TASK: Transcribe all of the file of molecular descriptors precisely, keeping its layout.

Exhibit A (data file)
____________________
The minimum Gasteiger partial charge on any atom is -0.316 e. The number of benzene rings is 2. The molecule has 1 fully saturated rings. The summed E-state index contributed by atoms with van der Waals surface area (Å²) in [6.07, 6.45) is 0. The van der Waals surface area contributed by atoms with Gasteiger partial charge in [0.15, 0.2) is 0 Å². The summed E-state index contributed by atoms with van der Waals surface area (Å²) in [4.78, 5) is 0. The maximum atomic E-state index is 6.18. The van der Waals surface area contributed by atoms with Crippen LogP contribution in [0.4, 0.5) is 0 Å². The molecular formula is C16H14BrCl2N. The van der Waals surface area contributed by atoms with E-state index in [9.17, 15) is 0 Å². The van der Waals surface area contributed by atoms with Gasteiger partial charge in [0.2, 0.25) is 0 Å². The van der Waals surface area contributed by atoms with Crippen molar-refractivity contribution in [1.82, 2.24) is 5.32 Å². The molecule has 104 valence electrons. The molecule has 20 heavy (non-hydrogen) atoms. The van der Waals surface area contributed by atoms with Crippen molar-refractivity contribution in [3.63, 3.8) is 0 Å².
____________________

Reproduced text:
The minimum Gasteiger partial charge on any atom is -0.316 e. The number of benzene rings is 2. The molecule has 1 fully saturated rings. The summed E-state index contributed by atoms with van der Waals surface area (Å²) in [6.07, 6.45) is 0. The van der Waals surface area contributed by atoms with Gasteiger partial charge in [0.15, 0.2) is 0 Å². The summed E-state index contributed by atoms with van der Waals surface area (Å²) in [4.78, 5) is 0. The maximum atomic E-state index is 6.18. The van der Waals surface area contributed by atoms with Crippen LogP contribution in [0.4, 0.5) is 0 Å². The molecular formula is C16H14BrCl2N. The van der Waals surface area contributed by atoms with E-state index in [9.17, 15) is 0 Å². The van der Waals surface area contributed by atoms with Gasteiger partial charge in [0.2, 0.25) is 0 Å². The van der Waals surface area contributed by atoms with Crippen molar-refractivity contribution in [1.82, 2.24) is 5.32 Å². The molecule has 104 valence electrons. The molecule has 20 heavy (non-hydrogen) atoms. The van der Waals surface area contributed by atoms with Crippen molar-refractivity contribution in [3.63, 3.8) is 0 Å².